- We have to present the user benefits of laser scanning in non-technical terms.
- The primary deliverable of a laser scan is a 3D model – not a physical one a virtual one.
- By extracting intelligence from the scan data you can create a building information model or BIM.
User benefits – these have to be clearly understood and delineated in terms that the user, not the technician understands.
For example, I was speaking with a well established building contractor yesterday about the potential of laser scanning in the building retrofit market. He has a customer who owns an old theater style building. Above the drop ceiling of the stage and seating area there is an incredible amount of mechanical, electrical and plumbing – MEP. It’s like spaghetti up there.
The customer does not know what is there, and would love to have what the contractor referred to as a set of “plans” for this area, but if you can picture this 100 year old building and all of the accumulated MEP that has been added project by project, you know that laser scanning is the only hope. The challenge is communicating to the customer exactly what he/she is going to get from the laser scanning – what the deliverable is going to be, and how the customer will be able to make use of it.
When this question was asked the first response was, “Well what do they want? What software are they using? What are they going to do with the data?” These are all fair questions to someone who understands the technology, but not to a complete novice. This is only going to result in a negative impression, which it did. We have to be ready and able to clearly articulate the benefits of laser scanning to customers in terms that they can relate to.
After reflecting on this for a few hours what I think would have been a much better answer to the deliverable question would have been, an as-found 3D model. Now everyone knows what a model of a building or a topography looks like, but no we are not talking about a “physical” model, we are referring to a virtual model that is delivered in digital form. This is the key association that needs to be made.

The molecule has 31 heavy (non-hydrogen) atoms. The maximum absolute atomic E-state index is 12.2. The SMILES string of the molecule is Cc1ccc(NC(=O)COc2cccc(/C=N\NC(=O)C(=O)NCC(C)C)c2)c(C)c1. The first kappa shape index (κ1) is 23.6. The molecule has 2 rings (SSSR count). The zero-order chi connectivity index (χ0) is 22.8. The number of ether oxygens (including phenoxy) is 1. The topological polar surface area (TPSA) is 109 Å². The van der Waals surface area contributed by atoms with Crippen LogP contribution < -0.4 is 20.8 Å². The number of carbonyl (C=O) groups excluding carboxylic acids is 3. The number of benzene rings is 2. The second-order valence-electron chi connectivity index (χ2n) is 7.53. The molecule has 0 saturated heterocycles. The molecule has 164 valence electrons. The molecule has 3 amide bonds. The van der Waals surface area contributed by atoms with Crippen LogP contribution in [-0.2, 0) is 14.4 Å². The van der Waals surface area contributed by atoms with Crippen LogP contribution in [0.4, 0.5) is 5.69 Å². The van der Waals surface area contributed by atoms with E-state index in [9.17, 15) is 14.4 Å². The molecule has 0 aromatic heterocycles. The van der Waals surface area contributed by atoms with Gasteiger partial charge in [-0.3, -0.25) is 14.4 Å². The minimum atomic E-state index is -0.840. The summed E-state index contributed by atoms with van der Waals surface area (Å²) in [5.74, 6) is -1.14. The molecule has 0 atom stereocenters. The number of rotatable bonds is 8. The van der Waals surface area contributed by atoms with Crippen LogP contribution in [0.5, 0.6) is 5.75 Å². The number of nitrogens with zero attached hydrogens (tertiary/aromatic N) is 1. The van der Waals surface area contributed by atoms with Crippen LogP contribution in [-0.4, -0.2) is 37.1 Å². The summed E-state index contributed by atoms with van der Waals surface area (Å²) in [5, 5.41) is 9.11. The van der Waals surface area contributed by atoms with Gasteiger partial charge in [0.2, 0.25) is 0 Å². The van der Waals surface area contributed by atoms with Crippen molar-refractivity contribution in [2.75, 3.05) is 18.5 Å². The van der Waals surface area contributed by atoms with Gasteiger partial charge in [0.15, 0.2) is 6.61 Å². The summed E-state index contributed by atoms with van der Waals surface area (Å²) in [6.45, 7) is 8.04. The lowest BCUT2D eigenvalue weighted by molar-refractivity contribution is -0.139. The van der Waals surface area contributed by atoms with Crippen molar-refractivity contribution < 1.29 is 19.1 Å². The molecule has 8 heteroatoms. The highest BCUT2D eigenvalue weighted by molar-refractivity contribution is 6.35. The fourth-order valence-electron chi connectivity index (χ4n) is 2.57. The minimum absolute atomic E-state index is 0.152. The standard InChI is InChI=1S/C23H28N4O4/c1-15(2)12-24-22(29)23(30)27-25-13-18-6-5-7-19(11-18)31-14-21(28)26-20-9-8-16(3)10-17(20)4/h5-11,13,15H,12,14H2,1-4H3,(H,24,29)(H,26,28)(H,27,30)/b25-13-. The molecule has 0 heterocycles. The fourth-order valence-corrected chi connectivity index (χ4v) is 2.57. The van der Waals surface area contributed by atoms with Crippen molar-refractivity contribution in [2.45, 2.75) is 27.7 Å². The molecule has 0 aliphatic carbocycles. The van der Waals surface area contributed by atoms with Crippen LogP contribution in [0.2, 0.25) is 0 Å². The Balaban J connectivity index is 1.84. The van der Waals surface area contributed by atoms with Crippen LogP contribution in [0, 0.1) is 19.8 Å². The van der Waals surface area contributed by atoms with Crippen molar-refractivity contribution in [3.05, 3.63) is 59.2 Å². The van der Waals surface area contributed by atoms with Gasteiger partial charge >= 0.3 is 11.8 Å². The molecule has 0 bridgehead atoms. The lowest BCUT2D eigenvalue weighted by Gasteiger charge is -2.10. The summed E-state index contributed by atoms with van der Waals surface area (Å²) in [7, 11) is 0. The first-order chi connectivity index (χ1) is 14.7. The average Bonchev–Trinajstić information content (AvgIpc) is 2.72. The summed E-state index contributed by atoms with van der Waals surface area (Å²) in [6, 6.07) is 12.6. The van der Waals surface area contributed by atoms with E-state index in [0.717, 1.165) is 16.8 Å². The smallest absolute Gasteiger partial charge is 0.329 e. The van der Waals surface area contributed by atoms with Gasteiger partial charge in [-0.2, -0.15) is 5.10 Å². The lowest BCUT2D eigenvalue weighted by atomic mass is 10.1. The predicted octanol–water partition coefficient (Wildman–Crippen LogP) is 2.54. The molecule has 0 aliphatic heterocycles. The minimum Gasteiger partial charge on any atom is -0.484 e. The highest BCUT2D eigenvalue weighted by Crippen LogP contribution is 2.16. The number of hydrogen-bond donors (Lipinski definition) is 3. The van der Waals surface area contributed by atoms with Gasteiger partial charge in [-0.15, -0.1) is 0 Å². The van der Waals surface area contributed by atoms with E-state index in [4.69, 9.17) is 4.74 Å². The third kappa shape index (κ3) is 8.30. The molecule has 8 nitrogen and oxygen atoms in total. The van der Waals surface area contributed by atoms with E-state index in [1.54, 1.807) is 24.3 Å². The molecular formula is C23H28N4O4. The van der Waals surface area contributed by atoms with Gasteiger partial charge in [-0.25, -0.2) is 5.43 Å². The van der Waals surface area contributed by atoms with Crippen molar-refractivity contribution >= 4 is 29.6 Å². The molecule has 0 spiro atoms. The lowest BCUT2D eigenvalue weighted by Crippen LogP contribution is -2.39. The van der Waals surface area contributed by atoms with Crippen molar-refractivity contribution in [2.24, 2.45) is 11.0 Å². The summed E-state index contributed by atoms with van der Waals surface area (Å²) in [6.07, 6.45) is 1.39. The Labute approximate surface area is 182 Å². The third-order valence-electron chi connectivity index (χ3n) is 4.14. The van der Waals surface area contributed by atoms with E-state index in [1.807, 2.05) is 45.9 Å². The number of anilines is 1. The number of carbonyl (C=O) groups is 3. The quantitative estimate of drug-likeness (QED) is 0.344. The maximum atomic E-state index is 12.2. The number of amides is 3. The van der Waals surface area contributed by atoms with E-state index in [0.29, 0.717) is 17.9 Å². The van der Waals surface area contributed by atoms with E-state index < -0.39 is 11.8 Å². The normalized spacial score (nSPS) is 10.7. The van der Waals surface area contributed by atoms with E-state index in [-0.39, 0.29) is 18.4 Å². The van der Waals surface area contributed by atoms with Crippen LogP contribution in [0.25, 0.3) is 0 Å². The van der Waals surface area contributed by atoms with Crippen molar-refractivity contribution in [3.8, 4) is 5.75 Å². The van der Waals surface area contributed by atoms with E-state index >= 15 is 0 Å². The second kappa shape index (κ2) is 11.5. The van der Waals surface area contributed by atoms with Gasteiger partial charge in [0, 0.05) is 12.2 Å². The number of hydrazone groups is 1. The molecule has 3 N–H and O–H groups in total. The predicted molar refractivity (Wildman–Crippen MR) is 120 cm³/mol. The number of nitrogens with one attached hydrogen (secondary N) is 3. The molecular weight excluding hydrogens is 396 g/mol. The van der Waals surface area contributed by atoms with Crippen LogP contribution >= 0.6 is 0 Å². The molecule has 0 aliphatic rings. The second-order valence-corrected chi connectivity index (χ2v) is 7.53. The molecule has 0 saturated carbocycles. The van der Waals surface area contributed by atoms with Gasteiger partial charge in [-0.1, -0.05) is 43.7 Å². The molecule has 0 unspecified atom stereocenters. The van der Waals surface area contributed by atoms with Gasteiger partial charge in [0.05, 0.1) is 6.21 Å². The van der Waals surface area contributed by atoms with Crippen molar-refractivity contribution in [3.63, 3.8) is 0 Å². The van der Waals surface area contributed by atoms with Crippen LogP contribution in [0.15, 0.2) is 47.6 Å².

Of course this will lead to questions about access to the data, which are not all that easy to answer, but there are some free laser scan data viewers out there that offer the novice the ability to “see” the data on their computer. Let’s not underestimate the value of visualization. That is in fact essentially all that a physical model offers, and those have been used for hundreds, if not thousands of years, often at significant costs to produce. However, unlike a physical model they will be able to rotate the virtual model, pan and zoom it, and make some basic distance and height measurements with the click of a mouse. Powerful stuff.
Once this basic understanding of the product being delivered is established the conversation can then get into how best to move from raw visual data to actionable information, or how to turn the point cloud into a much higher value, in this case, building information model or BIM. Hopefully now the link between laser scanning and BIM would be obvious.
Once you have the BIM you can then start to perform your higher value, “what if analysis” on the model, and hopefully begin to make more intelligent decisions about your facility. Pretty simple, right?